The prices of textbooks are continuing to rise and students are struggling to buy their required course materials. The textbook publishing industry is controlled by five companies that dominate up to 85 percent of the market. Students and professors are frustrated by frequent publications of new textbook editions and the consolidation of the publishing houses, which is reducing competition and allowing high prices to thrive. The U.S. Public Interest Research Group has reported that 70 percent of students admit to not buying their textbooks because of their steep costs.
Students, professors, and policy groups have been trying to find ways to avoid the high cost of traditional textbooks over the past few years, while still requiring the materials needed to succeed in higher education programs. Their efforts have produced several alternatives to traditional textbooks. Students have increasingly used rentals and etextbooks to achieve lower prices; these textbooks, however, are criticized for their convenience drawbacks, limited use with an expiration date, and the inability to resell for the initial cost. Open-access textbook programs are gaining traction and being supported by several state legislatures, but they are not currently widely utilized in university systems. Lastly, some students are starting to resort to illegal file-sharing in order to obtain the course materials they cannot afford.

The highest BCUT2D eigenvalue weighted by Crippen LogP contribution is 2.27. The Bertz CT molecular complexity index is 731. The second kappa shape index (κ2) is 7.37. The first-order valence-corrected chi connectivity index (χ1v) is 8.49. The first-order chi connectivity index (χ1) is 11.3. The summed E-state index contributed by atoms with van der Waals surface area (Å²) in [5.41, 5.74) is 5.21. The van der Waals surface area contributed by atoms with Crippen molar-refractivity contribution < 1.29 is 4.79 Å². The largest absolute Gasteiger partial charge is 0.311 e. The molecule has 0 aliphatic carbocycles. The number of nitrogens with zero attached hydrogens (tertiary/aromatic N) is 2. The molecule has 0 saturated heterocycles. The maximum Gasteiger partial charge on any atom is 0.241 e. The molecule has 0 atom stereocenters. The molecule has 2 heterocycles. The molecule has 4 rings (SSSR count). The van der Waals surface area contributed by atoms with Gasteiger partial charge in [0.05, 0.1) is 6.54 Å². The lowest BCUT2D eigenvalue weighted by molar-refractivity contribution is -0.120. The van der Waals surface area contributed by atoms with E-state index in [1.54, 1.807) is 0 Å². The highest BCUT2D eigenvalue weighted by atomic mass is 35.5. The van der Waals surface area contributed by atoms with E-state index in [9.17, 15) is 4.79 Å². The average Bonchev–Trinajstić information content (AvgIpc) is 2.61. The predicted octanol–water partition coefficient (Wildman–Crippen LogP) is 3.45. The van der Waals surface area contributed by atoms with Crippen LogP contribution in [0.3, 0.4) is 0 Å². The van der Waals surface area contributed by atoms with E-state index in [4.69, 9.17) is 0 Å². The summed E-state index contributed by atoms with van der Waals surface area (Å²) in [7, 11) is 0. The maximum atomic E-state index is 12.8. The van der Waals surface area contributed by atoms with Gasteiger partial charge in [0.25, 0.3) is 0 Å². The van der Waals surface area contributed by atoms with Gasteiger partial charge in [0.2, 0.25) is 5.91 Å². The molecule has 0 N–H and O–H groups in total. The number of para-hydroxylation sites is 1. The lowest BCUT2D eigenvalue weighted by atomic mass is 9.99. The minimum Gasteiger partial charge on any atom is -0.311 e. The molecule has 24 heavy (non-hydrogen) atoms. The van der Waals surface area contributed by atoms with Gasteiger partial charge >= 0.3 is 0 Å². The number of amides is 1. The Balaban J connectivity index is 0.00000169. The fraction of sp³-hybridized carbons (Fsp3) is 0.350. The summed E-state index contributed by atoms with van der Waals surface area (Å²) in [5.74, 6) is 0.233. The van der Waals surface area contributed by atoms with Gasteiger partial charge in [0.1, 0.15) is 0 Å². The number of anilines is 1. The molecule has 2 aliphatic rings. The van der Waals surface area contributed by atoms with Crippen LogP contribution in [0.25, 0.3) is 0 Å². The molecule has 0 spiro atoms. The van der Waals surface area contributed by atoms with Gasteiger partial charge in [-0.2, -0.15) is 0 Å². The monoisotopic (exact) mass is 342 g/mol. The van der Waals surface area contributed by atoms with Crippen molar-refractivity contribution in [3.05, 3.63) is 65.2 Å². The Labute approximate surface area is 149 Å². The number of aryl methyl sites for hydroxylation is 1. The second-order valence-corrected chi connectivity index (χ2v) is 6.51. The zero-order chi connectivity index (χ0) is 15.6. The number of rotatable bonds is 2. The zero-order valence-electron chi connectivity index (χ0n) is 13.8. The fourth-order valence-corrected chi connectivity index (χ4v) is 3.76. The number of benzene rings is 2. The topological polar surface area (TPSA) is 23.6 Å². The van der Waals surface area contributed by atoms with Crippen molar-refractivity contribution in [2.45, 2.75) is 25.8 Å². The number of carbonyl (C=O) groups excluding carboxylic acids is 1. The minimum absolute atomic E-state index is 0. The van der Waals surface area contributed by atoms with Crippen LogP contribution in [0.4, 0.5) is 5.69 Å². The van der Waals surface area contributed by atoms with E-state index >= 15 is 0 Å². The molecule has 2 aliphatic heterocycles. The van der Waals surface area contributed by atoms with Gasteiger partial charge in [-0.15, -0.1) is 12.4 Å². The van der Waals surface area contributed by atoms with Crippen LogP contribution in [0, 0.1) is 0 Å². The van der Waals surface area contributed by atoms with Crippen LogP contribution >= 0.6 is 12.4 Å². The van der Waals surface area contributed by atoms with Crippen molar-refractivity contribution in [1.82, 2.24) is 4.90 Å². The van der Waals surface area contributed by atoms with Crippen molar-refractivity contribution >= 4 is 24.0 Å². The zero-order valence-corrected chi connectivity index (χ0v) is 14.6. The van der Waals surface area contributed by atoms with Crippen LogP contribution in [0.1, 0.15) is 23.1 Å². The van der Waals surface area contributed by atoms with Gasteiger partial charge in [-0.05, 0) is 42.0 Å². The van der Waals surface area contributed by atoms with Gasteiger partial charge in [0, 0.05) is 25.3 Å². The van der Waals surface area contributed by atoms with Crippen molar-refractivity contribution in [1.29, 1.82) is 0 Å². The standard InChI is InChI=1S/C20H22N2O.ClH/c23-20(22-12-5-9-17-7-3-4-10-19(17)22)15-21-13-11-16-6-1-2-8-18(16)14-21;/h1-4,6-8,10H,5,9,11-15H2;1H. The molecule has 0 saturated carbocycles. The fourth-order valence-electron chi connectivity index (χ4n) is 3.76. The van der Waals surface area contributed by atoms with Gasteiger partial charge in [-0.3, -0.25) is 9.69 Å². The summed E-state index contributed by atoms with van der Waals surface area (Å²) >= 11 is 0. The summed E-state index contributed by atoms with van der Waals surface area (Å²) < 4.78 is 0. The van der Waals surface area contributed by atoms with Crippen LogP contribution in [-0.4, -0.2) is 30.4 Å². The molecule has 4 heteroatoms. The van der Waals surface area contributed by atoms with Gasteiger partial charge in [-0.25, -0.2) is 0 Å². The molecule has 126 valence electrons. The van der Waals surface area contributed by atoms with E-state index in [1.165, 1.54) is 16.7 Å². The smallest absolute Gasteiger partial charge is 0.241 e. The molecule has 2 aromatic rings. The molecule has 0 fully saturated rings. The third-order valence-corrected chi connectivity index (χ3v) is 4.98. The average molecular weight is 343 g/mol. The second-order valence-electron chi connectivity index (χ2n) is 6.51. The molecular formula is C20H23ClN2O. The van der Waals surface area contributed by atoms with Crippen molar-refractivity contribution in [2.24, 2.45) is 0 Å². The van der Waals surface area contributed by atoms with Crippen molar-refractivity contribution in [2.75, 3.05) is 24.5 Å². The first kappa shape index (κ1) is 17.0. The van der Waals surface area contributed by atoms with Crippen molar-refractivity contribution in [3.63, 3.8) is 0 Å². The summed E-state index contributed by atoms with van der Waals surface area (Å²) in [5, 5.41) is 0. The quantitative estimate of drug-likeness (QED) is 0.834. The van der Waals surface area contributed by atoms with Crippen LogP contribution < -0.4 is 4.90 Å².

In the next few years, publishers will need to adjust the pricing on their textbooks to better accommodate students or they will encounter strong competition from the growing support of alternatives.
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